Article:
xmlns=http://schemas.microsoft.com/winfx/2006/xaml/presentation
	      ...
             d:DesignHeight="300" d:DesignWidth="300">
    <UserControl.DataContext>
        <MvvmSimple2:InvoiceViewModel/>
    </UserControl.DataContext>

Either way will work. I don’t have a strong preference yet for one over the other. Just be consistent and do it the same way everywhere in your app.

How do I bind my View controls to my ViewModel?

You do this using WPF databindings.

Databindings are the magic plumbing that make MVVM possible. By binding our View UI controls to properties on our ViewModels, when something changes in one, we can be notified about it in the other.

Because we already bound our whole View to the InvoiceModelView.cs in the previous step, we can access any property the ViewModel exposes.

Our ViewModel exposes the following properties:

public class InvoiceViewModel : INotifyPropertyChanged
        private string displayMessage;
        private Invoice invoice;
        private ICommand saveCommand;

Don’t worry. We’ll get to the ViewModel shortly. Just understand for now that when we do this on our view:

DataContext = new InvoiceViewModel();

We get access to all the ViewModel properties in our view. That’s why we can do neat things like hook up commands (which are objects in themselves) to buttons. Like this:

<Button Command="{Binding SaveCommand}" CommandParameter="{Binding}">Save</Button>

There’s one bit of magic going on above that wasn’t obvious to me the first time I saw it. It’s this bit:

CommandParameter="{Binding}"

By passing the {Binding} as part of the CommandParameter we are passing the whole ViewModel (InvoiceViewModel in this case) to our command. Why would we want to do that?

Well by doing that we can gain access to all the properties that hang off our ViewModel in our command. So if we need some values from the View, they are there for us.

The ViewModel

The ViewModel is where we define which properties we want to expose to our View (and do things with our Model’s).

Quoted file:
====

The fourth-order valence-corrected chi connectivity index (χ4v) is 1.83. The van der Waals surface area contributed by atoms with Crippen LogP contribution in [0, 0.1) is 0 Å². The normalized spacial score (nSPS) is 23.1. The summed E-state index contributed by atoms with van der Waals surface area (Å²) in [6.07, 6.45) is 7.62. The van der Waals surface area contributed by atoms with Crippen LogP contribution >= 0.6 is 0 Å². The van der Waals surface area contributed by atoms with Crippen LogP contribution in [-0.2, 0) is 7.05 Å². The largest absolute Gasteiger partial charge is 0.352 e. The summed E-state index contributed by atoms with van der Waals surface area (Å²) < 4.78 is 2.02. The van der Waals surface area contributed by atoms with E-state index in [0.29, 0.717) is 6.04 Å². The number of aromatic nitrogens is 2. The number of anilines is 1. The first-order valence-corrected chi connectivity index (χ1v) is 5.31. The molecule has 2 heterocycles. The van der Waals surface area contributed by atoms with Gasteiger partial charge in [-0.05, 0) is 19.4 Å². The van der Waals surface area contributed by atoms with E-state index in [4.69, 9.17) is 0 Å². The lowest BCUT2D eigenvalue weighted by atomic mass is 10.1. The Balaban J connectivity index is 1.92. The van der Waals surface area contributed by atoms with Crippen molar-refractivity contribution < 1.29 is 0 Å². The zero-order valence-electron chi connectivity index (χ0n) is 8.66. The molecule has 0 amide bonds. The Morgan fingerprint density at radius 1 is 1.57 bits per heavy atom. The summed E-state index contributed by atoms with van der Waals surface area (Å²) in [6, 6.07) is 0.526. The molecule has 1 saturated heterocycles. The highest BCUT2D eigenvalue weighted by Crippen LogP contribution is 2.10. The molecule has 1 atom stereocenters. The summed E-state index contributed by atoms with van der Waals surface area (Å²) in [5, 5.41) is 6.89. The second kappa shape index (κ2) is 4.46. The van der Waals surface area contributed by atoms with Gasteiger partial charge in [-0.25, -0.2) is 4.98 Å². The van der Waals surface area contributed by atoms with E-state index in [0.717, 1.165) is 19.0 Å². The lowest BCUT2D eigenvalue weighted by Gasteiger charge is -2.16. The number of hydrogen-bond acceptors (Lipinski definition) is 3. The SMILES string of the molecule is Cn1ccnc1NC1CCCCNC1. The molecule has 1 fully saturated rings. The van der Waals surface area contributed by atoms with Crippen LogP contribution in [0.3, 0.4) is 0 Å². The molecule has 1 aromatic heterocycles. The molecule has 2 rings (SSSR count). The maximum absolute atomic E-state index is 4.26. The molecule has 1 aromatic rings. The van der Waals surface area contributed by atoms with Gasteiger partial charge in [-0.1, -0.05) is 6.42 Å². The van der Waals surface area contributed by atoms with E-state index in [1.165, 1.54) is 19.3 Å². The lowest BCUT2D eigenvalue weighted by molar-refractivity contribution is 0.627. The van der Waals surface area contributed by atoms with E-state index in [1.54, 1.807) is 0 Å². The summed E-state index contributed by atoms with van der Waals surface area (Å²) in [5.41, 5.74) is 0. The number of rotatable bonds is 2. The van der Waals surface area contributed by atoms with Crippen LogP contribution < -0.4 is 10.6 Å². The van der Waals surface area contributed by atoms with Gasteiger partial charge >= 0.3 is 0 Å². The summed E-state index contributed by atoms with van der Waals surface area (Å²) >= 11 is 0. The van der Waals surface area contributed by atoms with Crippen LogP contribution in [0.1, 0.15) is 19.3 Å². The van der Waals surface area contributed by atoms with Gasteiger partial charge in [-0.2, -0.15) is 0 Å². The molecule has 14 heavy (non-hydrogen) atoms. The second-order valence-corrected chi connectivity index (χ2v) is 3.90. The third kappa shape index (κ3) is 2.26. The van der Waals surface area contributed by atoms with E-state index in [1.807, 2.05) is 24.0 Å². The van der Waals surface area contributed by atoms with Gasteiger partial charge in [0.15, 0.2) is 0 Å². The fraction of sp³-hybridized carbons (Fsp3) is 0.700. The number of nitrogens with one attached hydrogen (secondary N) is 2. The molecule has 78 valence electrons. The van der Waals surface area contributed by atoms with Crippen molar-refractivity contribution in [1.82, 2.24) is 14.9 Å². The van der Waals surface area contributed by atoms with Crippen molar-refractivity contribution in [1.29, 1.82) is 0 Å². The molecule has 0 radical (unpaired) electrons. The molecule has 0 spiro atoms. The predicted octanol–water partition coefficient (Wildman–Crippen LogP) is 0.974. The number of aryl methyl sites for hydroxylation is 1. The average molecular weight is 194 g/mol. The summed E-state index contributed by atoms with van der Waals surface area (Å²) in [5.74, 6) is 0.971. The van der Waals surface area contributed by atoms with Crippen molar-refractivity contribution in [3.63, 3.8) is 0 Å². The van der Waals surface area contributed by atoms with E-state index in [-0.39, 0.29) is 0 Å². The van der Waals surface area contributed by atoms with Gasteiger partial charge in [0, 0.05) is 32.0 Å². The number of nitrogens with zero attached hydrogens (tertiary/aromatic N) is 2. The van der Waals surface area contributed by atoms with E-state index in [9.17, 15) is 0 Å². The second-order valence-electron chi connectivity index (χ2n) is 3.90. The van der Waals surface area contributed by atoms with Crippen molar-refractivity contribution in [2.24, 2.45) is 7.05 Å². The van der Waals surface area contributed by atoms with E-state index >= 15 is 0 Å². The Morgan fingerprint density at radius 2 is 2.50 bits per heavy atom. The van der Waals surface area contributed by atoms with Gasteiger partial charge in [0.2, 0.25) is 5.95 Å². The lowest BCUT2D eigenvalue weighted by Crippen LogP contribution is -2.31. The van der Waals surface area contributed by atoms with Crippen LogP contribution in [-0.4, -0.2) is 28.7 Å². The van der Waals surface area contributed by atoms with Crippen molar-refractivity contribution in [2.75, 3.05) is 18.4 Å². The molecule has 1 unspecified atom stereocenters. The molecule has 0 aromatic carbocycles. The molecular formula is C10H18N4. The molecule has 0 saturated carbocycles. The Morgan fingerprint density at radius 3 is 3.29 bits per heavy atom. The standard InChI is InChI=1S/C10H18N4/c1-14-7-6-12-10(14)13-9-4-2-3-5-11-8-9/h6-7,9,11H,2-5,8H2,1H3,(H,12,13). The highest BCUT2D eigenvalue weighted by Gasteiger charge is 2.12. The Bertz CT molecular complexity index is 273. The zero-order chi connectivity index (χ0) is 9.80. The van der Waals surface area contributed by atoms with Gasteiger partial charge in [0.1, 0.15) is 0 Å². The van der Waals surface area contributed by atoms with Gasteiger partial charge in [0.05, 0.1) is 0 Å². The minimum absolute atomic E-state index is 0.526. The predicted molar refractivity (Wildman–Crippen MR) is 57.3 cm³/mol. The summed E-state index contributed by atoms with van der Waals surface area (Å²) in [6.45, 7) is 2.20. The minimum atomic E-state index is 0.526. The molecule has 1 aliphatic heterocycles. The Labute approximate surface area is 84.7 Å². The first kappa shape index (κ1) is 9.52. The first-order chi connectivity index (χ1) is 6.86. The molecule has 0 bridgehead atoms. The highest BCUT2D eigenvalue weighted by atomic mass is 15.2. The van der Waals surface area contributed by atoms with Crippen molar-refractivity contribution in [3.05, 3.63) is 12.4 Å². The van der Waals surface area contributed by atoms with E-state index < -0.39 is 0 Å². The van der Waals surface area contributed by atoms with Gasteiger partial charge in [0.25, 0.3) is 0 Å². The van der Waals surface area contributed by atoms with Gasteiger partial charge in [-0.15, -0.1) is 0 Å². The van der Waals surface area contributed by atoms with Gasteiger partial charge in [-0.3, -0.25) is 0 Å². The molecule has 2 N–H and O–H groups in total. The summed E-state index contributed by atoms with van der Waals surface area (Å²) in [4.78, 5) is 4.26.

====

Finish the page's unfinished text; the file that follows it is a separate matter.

using System;
using System.ComponentModel;
using System.Windows.Input;

namespace MvvmSimple2
{
    public class InvoiceViewModel : INotifyPropertyChanged
    {
        private string displayMessage;
        private Invoice invoice;
        private ICommand saveCommand;

        public InvoiceViewModel()
        {
            invoice = new Invoice(); // important – must initialize model
        }

        public string DisplayMessage
        {
            get { return displayMessage; }
            set
            {
                if (displayMessage != value)
                {
                    displayMessage = value;
                    OnPropertyChanged("DisplayMessage");
                }
            }
        }

        public Invoice Invoice
        {
            get { return invoice; }
        }

        public ICommand SaveCommand
        {
            get
            {
                if (saveCommand == null)
                    saveCommand = new Saver();
                return saveCommand;
            }
            set { saveCommand = value; }
        }

        protected class Saver : ICommand
        {
            public bool CanExecute(object parameter)
            {
                return true;
            }
            public event EventHandler CanExecuteChanged;
            public void Execute(object parameter)
            {
		  // can do this because we did 
		  // CommandParameter="{Binding}"
		  // with the databinding in our view
                InvoiceViewModel viewModel = (InvoiceViewModel)parameter; 

                string message = string.Format("Thanks for creating invoice: {0} {1}", 
                                               viewModel.Invoice.Id,
                                               viewModel.Invoice.Receiver);
                viewModel.DisplayMessage = message;

            }
        }

        public event PropertyChangedEventHandler PropertyChanged;
        private void OnPropertyChanged(string propertyName)
        {
            if (PropertyChanged != null)
            {
                PropertyChanged(this, new PropertyChangedEventArgs(propertyName));
            }
        }
    }
}

The first thing to note right at the top is this interface:

    public class InvoiceViewModel : INotifyPropertyChanged

It gets used a lot in MVVM. It’s how we notify our Views when something has changed (we fire properties that the View databinds to).

public event PropertyChangedEventHandler PropertyChanged;
        private void OnPropertyChanged(string propertyName)
        {
            if (PropertyChanged != null)
            {
                PropertyChanged(this, new PropertyChangedEventArgs(propertyName));
            }
        }

Then where one of our properties changes (like we set our DisplayMessage) the View will be notified of that change.

        public string DisplayMessage
        {
            get { return displayMessage; }
            set
            {